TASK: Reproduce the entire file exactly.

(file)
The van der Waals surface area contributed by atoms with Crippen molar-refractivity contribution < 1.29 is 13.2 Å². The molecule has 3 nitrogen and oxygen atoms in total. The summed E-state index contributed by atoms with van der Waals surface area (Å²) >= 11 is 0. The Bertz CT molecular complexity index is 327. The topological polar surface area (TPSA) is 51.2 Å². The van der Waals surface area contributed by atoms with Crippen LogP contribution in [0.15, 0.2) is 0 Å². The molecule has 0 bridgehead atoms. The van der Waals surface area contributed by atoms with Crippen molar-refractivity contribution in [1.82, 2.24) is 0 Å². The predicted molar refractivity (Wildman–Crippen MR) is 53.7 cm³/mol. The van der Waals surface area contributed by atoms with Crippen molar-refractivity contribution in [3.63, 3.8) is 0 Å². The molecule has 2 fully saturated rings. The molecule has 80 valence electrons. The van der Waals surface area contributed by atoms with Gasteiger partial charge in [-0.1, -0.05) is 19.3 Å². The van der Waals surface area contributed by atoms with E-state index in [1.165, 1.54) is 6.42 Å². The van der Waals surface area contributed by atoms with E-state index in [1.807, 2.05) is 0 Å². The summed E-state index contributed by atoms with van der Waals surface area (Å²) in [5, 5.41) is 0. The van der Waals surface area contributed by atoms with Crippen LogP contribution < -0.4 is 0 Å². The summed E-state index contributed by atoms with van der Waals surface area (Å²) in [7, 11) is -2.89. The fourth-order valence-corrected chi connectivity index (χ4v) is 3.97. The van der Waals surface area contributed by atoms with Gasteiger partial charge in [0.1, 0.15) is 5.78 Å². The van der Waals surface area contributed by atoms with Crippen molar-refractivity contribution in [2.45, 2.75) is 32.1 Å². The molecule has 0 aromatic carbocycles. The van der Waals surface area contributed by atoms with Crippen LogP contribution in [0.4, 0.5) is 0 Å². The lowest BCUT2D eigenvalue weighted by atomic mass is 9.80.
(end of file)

The van der Waals surface area contributed by atoms with Crippen molar-refractivity contribution < 1.29 is 13.2 Å². The molecule has 3 nitrogen and oxygen atoms in total. The summed E-state index contributed by atoms with van der Waals surface area (Å²) >= 11 is 0. The Bertz CT molecular complexity index is 327. The topological polar surface area (TPSA) is 51.2 Å². The van der Waals surface area contributed by atoms with Crippen LogP contribution in [0.15, 0.2) is 0 Å². The molecule has 0 bridgehead atoms. The van der Waals surface area contributed by atoms with Crippen molar-refractivity contribution in [1.82, 2.24) is 0 Å². The predicted molar refractivity (Wildman–Crippen MR) is 53.7 cm³/mol. The van der Waals surface area contributed by atoms with Crippen molar-refractivity contribution in [3.63, 3.8) is 0 Å². The molecule has 2 fully saturated rings. The molecule has 80 valence electrons. The van der Waals surface area contributed by atoms with Gasteiger partial charge in [-0.1, -0.05) is 19.3 Å². The van der Waals surface area contributed by atoms with E-state index in [1.165, 1.54) is 6.42 Å². The van der Waals surface area contributed by atoms with E-state index in [1.807, 2.05) is 0 Å². The summed E-state index contributed by atoms with van der Waals surface area (Å²) in [5, 5.41) is 0. The van der Waals surface area contributed by atoms with Crippen LogP contribution < -0.4 is 0 Å². The summed E-state index contributed by atoms with van der Waals surface area (Å²) in [7, 11) is -2.89. The fourth-order valence-corrected chi connectivity index (χ4v) is 3.97. The van der Waals surface area contributed by atoms with Gasteiger partial charge in [0.1, 0.15) is 5.78 Å². The van der Waals surface area contributed by atoms with Crippen molar-refractivity contribution in [2.45, 2.75) is 32.1 Å². The molecule has 0 aromatic carbocycles. The van der Waals surface area contributed by atoms with Crippen LogP contribution in [0.4, 0.5) is 0 Å². The lowest BCUT2D eigenvalue weighted by atomic mass is 9.80.